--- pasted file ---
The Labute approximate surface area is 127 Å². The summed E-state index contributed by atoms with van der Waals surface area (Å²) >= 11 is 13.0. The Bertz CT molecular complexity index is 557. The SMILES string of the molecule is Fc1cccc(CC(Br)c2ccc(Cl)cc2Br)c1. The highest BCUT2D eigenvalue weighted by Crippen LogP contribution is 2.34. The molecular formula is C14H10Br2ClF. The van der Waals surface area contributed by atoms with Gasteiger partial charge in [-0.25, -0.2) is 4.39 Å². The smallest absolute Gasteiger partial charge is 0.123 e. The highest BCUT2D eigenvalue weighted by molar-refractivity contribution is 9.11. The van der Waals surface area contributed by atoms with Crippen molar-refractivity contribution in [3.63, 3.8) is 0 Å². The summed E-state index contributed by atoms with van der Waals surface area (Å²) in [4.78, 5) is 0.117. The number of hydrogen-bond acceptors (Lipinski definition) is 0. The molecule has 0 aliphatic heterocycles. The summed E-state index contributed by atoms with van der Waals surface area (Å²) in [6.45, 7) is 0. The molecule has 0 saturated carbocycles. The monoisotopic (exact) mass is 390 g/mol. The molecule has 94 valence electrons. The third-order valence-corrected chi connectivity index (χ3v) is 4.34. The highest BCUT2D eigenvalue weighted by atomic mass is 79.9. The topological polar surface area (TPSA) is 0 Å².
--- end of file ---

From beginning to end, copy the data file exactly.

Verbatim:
The Labute approximate surface area is 127 Å². The summed E-state index contributed by atoms with van der Waals surface area (Å²) >= 11 is 13.0. The Bertz CT molecular complexity index is 557. The SMILES string of the molecule is Fc1cccc(CC(Br)c2ccc(Cl)cc2Br)c1. The highest BCUT2D eigenvalue weighted by Crippen LogP contribution is 2.34. The molecular formula is C14H10Br2ClF. The van der Waals surface area contributed by atoms with Gasteiger partial charge in [-0.25, -0.2) is 4.39 Å². The smallest absolute Gasteiger partial charge is 0.123 e. The highest BCUT2D eigenvalue weighted by molar-refractivity contribution is 9.11. The van der Waals surface area contributed by atoms with Crippen molar-refractivity contribution in [3.63, 3.8) is 0 Å². The summed E-state index contributed by atoms with van der Waals surface area (Å²) in [4.78, 5) is 0.117. The number of hydrogen-bond acceptors (Lipinski definition) is 0. The molecule has 0 aliphatic heterocycles. The summed E-state index contributed by atoms with van der Waals surface area (Å²) in [6.45, 7) is 0. The molecule has 0 saturated carbocycles. The monoisotopic (exact) mass is 390 g/mol. The molecule has 94 valence electrons. The third-order valence-corrected chi connectivity index (χ3v) is 4.34. The highest BCUT2D eigenvalue weighted by atomic mass is 79.9. The topological polar surface area (TPSA) is 0 Å².